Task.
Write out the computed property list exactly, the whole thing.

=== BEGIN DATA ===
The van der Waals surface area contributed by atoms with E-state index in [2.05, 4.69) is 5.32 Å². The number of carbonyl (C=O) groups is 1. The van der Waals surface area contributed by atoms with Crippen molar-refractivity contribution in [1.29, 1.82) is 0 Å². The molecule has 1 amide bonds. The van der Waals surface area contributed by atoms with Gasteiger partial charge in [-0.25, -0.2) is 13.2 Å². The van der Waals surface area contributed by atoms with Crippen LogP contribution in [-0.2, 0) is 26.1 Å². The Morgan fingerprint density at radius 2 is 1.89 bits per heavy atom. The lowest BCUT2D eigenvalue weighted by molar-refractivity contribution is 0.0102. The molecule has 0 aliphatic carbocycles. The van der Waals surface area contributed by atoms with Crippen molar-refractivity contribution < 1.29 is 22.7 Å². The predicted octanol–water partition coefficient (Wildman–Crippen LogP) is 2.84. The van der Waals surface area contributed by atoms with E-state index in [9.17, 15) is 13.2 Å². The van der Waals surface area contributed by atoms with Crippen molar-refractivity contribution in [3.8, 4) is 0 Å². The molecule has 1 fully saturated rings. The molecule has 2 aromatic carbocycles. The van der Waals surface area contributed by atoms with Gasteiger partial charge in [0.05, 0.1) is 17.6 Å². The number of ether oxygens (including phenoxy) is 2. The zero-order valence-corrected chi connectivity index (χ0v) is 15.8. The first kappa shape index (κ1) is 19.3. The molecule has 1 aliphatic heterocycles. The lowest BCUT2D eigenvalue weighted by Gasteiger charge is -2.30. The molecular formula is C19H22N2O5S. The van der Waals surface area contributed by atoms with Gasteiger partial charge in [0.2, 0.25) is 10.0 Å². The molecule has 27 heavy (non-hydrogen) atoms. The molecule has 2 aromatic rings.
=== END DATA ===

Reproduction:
The van der Waals surface area contributed by atoms with E-state index in [2.05, 4.69) is 5.32 Å². The number of carbonyl (C=O) groups is 1. The van der Waals surface area contributed by atoms with Crippen molar-refractivity contribution in [1.29, 1.82) is 0 Å². The molecule has 1 amide bonds. The van der Waals surface area contributed by atoms with Gasteiger partial charge in [-0.25, -0.2) is 13.2 Å². The van der Waals surface area contributed by atoms with Crippen LogP contribution in [-0.2, 0) is 26.1 Å². The Morgan fingerprint density at radius 2 is 1.89 bits per heavy atom. The lowest BCUT2D eigenvalue weighted by molar-refractivity contribution is 0.0102. The molecule has 0 aliphatic carbocycles. The van der Waals surface area contributed by atoms with Crippen molar-refractivity contribution < 1.29 is 22.7 Å². The predicted octanol–water partition coefficient (Wildman–Crippen LogP) is 2.84. The van der Waals surface area contributed by atoms with E-state index in [9.17, 15) is 13.2 Å². The van der Waals surface area contributed by atoms with Crippen molar-refractivity contribution in [3.8, 4) is 0 Å². The molecule has 1 fully saturated rings. The molecule has 2 aromatic carbocycles. The van der Waals surface area contributed by atoms with Gasteiger partial charge in [0.05, 0.1) is 17.6 Å². The number of ether oxygens (including phenoxy) is 2. The zero-order valence-corrected chi connectivity index (χ0v) is 15.8. The first kappa shape index (κ1) is 19.3. The molecule has 1 aliphatic heterocycles. The lowest BCUT2D eigenvalue weighted by Gasteiger charge is -2.30. The molecular formula is C19H22N2O5S. The van der Waals surface area contributed by atoms with Gasteiger partial charge in [0.2, 0.25) is 10.0 Å². The molecule has 27 heavy (non-hydrogen) atoms. The molecule has 2 aromatic rings.